A research company, Baidu Research, has recently launched their latest project last Tuesday. This project is an artificial intelligence chatbot that will assist patients – as well as doctors – by means of text messaging.
Baidu is aiming to make medical consultations easily accessible, while at the same time, assisting patients to determine if they need to see a doctor in person, or just receive a recommended solution.
An example would be informing Melody that you have a sick child; the AI would ask if your child has a fever, or is jaundiced. From there, it will ask another series of questions based upon your response.
Baidu already has an application on the market – Baidu Doctor. Melody will integrate with this app, providing further assistance for patients to directly ask doctors certain questions; making appointments as well as searching for medical information. Melody will ask the patients preliminary questions and then extract data from digitized textbooks, online forums and research papers to provide answers. With a variety of health care websites, this app is basically an AI-based web scrapper.
Essentially, after gathering all the patient’s information, Melody will diagnose the patent with a hypothesis that includes treatment options. After that, a human doctor will over-look and create any edits before sending them to the patient. Melody is also a self-learning bot that will constantly soak up knowledge and other information for future conversations with more potential patients.
A Baidu chief scientist, Andrew NG, states that this is merely the beginning of AI-driven healthcare practice.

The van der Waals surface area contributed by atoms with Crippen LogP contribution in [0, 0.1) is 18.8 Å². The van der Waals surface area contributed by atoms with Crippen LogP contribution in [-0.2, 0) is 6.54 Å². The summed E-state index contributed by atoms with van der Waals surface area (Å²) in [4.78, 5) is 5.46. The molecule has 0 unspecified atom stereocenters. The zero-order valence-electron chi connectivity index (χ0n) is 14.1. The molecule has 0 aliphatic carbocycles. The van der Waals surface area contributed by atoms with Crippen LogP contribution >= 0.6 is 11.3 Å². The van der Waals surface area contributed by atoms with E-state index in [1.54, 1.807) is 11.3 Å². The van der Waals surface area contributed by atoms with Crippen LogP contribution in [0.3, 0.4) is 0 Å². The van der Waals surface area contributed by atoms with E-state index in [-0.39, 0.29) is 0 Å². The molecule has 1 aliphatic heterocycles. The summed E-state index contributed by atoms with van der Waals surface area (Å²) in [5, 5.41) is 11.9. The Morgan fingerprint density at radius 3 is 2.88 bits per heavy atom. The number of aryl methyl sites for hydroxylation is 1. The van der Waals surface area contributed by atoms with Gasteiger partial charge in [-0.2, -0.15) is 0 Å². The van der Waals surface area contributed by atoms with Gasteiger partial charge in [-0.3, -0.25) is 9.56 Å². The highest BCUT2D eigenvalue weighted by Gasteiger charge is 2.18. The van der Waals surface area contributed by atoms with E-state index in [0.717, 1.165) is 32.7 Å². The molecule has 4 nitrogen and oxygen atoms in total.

For the bot to learn as it grows, it stores client information. However, the company states that the information is encrypted. Over the last decade or so, healthcare professionals have used computer-based technology to store important health issues, which is now becoming more useful.
While the mobile adoption of knowledge is vastly growing, telemedicine is also starting to play a vital role in our healthcare needs, more so when it comes to communities that don’t have direct access to physicians, or with those who have limited mobility.
Allegedly, there will also be a massive drop in human health care workers – estimated at nearly 13 million – by 2035.
Not all patients are comfortable talking to a computer. And more recently, Baidu was requested to change how their software utilizes search engine results. This occurred after a student recently died post visiting a health care provider that was at the top of the health care list. The regulators of the application have ruled that search results had not been properly labeled, and the application did favor those marketing over real health care professionals.
Sources: Research Baidu, Who (Health Workforce Shortage).
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